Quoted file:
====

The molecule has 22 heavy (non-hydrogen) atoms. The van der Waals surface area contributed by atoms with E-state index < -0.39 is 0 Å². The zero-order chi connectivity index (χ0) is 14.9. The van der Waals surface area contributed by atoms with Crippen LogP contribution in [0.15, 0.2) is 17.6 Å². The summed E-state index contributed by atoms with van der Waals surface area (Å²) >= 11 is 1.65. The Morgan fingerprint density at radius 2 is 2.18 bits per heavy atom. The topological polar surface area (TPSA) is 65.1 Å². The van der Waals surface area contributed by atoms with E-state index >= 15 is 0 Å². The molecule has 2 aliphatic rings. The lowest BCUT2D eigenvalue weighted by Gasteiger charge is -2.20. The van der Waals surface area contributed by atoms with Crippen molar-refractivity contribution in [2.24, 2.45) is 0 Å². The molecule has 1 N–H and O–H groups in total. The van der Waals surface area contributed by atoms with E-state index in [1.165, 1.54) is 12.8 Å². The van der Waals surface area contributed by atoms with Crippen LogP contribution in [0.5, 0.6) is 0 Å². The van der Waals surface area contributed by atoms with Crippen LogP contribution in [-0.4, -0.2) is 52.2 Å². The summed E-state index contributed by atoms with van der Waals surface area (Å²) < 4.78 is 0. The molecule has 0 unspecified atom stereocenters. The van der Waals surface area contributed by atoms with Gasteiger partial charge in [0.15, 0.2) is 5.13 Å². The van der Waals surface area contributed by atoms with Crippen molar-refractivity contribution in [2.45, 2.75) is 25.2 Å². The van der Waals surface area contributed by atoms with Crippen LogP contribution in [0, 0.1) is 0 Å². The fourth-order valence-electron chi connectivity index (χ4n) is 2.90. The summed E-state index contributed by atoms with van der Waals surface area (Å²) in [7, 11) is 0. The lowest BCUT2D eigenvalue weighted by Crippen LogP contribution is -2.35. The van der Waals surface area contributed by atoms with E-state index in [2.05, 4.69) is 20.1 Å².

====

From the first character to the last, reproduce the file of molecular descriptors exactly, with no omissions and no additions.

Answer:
The molecule has 22 heavy (non-hydrogen) atoms. The van der Waals surface area contributed by atoms with E-state index < -0.39 is 0 Å². The zero-order chi connectivity index (χ0) is 14.9. The van der Waals surface area contributed by atoms with Crippen LogP contribution in [0.15, 0.2) is 17.6 Å². The summed E-state index contributed by atoms with van der Waals surface area (Å²) >= 11 is 1.65. The Morgan fingerprint density at radius 2 is 2.18 bits per heavy atom. The topological polar surface area (TPSA) is 65.1 Å². The van der Waals surface area contributed by atoms with E-state index >= 15 is 0 Å². The molecule has 2 aliphatic rings. The lowest BCUT2D eigenvalue weighted by Gasteiger charge is -2.20. The van der Waals surface area contributed by atoms with Crippen molar-refractivity contribution in [2.24, 2.45) is 0 Å². The molecule has 1 N–H and O–H groups in total. The van der Waals surface area contributed by atoms with E-state index in [1.165, 1.54) is 12.8 Å². The van der Waals surface area contributed by atoms with Crippen LogP contribution in [0.5, 0.6) is 0 Å². The van der Waals surface area contributed by atoms with Crippen LogP contribution in [-0.4, -0.2) is 52.2 Å². The summed E-state index contributed by atoms with van der Waals surface area (Å²) < 4.78 is 0. The molecule has 0 unspecified atom stereocenters. The van der Waals surface area contributed by atoms with Gasteiger partial charge in [0.15, 0.2) is 5.13 Å². The van der Waals surface area contributed by atoms with Crippen molar-refractivity contribution in [2.45, 2.75) is 25.2 Å². The van der Waals surface area contributed by atoms with Crippen LogP contribution in [0, 0.1) is 0 Å². The fourth-order valence-electron chi connectivity index (χ4n) is 2.90. The summed E-state index contributed by atoms with van der Waals surface area (Å²) in [7, 11) is 0. The lowest BCUT2D eigenvalue weighted by Crippen LogP contribution is -2.35. The van der Waals surface area contributed by atoms with E-state index in [2.05, 4.69) is 20.1 Å².